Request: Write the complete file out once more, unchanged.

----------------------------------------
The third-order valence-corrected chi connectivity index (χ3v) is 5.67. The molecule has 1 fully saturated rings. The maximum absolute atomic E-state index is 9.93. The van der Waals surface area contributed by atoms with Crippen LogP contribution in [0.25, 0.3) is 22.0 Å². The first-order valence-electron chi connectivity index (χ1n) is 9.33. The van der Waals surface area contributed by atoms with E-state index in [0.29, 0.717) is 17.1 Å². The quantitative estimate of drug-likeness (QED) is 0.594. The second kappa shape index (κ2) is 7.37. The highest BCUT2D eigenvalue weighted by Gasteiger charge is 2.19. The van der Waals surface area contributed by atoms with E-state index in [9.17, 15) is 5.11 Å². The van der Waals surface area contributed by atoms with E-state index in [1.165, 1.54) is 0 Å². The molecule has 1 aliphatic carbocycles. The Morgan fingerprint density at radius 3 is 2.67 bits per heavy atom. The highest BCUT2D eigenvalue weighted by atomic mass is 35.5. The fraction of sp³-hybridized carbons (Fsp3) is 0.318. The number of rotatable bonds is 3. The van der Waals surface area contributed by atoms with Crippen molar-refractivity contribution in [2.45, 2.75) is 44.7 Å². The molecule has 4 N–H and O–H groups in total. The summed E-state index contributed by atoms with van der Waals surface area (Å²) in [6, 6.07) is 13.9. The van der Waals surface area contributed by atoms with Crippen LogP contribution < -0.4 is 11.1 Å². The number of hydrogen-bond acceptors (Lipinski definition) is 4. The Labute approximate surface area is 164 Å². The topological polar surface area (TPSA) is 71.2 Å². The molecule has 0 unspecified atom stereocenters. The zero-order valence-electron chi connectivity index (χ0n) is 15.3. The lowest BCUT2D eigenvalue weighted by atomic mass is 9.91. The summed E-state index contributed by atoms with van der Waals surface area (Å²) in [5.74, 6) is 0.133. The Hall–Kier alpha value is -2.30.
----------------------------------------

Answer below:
The third-order valence-corrected chi connectivity index (χ3v) is 5.67. The molecule has 1 fully saturated rings. The maximum absolute atomic E-state index is 9.93. The van der Waals surface area contributed by atoms with Crippen LogP contribution in [0.25, 0.3) is 22.0 Å². The first-order valence-electron chi connectivity index (χ1n) is 9.33. The van der Waals surface area contributed by atoms with E-state index in [0.29, 0.717) is 17.1 Å². The quantitative estimate of drug-likeness (QED) is 0.594. The second kappa shape index (κ2) is 7.37. The highest BCUT2D eigenvalue weighted by Gasteiger charge is 2.19. The van der Waals surface area contributed by atoms with E-state index in [9.17, 15) is 5.11 Å². The van der Waals surface area contributed by atoms with E-state index in [1.165, 1.54) is 0 Å². The molecule has 1 aliphatic carbocycles. The Morgan fingerprint density at radius 3 is 2.67 bits per heavy atom. The highest BCUT2D eigenvalue weighted by atomic mass is 35.5. The fraction of sp³-hybridized carbons (Fsp3) is 0.318. The number of rotatable bonds is 3. The van der Waals surface area contributed by atoms with Crippen molar-refractivity contribution in [2.45, 2.75) is 44.7 Å². The molecule has 4 N–H and O–H groups in total. The summed E-state index contributed by atoms with van der Waals surface area (Å²) in [6, 6.07) is 13.9. The van der Waals surface area contributed by atoms with Crippen LogP contribution < -0.4 is 11.1 Å². The number of hydrogen-bond acceptors (Lipinski definition) is 4. The Labute approximate surface area is 164 Å². The topological polar surface area (TPSA) is 71.2 Å². The molecule has 0 unspecified atom stereocenters. The zero-order valence-electron chi connectivity index (χ0n) is 15.3. The lowest BCUT2D eigenvalue weighted by atomic mass is 9.91. The summed E-state index contributed by atoms with van der Waals surface area (Å²) in [5.74, 6) is 0.133. The Hall–Kier alpha value is -2.30.